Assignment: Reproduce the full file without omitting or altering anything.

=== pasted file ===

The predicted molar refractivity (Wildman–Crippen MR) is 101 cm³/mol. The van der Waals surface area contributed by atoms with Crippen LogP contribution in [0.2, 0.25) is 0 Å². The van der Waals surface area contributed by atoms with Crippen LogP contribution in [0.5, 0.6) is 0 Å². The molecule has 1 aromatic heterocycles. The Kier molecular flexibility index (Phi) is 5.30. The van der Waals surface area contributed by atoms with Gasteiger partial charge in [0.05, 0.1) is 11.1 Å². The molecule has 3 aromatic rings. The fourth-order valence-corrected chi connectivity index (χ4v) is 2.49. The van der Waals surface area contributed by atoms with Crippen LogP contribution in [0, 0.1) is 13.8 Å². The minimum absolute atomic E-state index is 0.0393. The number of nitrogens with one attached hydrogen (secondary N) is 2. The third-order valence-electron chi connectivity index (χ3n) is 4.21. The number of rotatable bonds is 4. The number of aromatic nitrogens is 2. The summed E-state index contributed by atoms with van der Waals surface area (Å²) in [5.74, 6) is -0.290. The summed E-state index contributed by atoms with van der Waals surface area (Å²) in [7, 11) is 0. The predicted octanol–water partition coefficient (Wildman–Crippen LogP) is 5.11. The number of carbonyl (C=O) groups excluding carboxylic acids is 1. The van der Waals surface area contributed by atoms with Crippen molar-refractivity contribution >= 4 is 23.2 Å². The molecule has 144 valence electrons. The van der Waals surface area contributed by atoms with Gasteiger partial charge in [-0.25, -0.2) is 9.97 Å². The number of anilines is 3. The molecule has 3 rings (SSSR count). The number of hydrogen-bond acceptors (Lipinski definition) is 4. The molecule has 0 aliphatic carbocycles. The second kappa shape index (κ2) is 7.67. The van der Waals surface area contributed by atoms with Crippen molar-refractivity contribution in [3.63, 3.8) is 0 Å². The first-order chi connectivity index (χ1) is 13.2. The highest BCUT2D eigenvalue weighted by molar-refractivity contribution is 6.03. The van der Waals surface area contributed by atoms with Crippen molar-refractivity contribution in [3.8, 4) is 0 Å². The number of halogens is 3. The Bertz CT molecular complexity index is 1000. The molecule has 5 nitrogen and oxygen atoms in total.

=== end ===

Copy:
The predicted molar refractivity (Wildman–Crippen MR) is 101 cm³/mol. The van der Waals surface area contributed by atoms with Crippen LogP contribution in [0.2, 0.25) is 0 Å². The van der Waals surface area contributed by atoms with Crippen LogP contribution in [0.5, 0.6) is 0 Å². The molecule has 1 aromatic heterocycles. The Kier molecular flexibility index (Phi) is 5.30. The van der Waals surface area contributed by atoms with Gasteiger partial charge in [0.05, 0.1) is 11.1 Å². The molecule has 3 aromatic rings. The fourth-order valence-corrected chi connectivity index (χ4v) is 2.49. The van der Waals surface area contributed by atoms with Crippen LogP contribution in [0, 0.1) is 13.8 Å². The minimum absolute atomic E-state index is 0.0393. The number of nitrogens with one attached hydrogen (secondary N) is 2. The third-order valence-electron chi connectivity index (χ3n) is 4.21. The number of rotatable bonds is 4. The number of aromatic nitrogens is 2. The summed E-state index contributed by atoms with van der Waals surface area (Å²) in [5.74, 6) is -0.290. The summed E-state index contributed by atoms with van der Waals surface area (Å²) in [7, 11) is 0. The predicted octanol–water partition coefficient (Wildman–Crippen LogP) is 5.11. The number of carbonyl (C=O) groups excluding carboxylic acids is 1. The van der Waals surface area contributed by atoms with Crippen molar-refractivity contribution >= 4 is 23.2 Å². The molecule has 144 valence electrons. The van der Waals surface area contributed by atoms with Gasteiger partial charge in [-0.25, -0.2) is 9.97 Å². The number of anilines is 3. The molecule has 3 rings (SSSR count). The number of hydrogen-bond acceptors (Lipinski definition) is 4. The molecule has 0 aliphatic carbocycles. The second kappa shape index (κ2) is 7.67. The van der Waals surface area contributed by atoms with Crippen molar-refractivity contribution in [3.63, 3.8) is 0 Å². The first-order chi connectivity index (χ1) is 13.2. The highest BCUT2D eigenvalue weighted by molar-refractivity contribution is 6.03. The van der Waals surface area contributed by atoms with Crippen molar-refractivity contribution in [3.8, 4) is 0 Å². The number of halogens is 3. The Bertz CT molecular complexity index is 1000. The molecule has 5 nitrogen and oxygen atoms in total.